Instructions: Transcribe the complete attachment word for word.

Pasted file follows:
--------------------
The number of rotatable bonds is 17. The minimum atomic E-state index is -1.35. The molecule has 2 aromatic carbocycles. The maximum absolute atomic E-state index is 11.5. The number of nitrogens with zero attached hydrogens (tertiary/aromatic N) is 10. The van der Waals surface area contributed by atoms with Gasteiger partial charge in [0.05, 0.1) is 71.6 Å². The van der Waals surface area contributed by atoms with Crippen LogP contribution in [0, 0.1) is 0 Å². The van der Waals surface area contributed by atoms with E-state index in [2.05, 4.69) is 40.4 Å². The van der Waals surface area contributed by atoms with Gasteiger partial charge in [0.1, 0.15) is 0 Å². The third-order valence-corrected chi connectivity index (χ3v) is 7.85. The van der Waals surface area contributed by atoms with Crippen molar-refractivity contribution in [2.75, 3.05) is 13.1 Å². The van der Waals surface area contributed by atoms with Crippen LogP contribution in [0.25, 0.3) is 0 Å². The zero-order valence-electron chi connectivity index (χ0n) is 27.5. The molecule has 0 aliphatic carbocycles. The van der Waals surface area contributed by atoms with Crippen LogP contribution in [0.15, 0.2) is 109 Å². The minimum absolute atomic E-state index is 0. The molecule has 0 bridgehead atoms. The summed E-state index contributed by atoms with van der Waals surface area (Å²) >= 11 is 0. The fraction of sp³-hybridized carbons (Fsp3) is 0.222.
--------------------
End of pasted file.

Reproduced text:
The number of rotatable bonds is 17. The minimum atomic E-state index is -1.35. The molecule has 2 aromatic carbocycles. The maximum absolute atomic E-state index is 11.5. The number of nitrogens with zero attached hydrogens (tertiary/aromatic N) is 10. The van der Waals surface area contributed by atoms with Gasteiger partial charge in [0.05, 0.1) is 71.6 Å². The van der Waals surface area contributed by atoms with Crippen LogP contribution in [0, 0.1) is 0 Å². The van der Waals surface area contributed by atoms with E-state index in [2.05, 4.69) is 40.4 Å². The van der Waals surface area contributed by atoms with Gasteiger partial charge in [0.1, 0.15) is 0 Å². The third-order valence-corrected chi connectivity index (χ3v) is 7.85. The van der Waals surface area contributed by atoms with Crippen molar-refractivity contribution in [2.75, 3.05) is 13.1 Å². The van der Waals surface area contributed by atoms with Crippen LogP contribution in [0.25, 0.3) is 0 Å². The zero-order valence-electron chi connectivity index (χ0n) is 27.5. The molecule has 0 aliphatic carbocycles. The van der Waals surface area contributed by atoms with Crippen LogP contribution in [0.15, 0.2) is 109 Å². The minimum absolute atomic E-state index is 0. The molecule has 0 bridgehead atoms. The summed E-state index contributed by atoms with van der Waals surface area (Å²) >= 11 is 0. The fraction of sp³-hybridized carbons (Fsp3) is 0.222.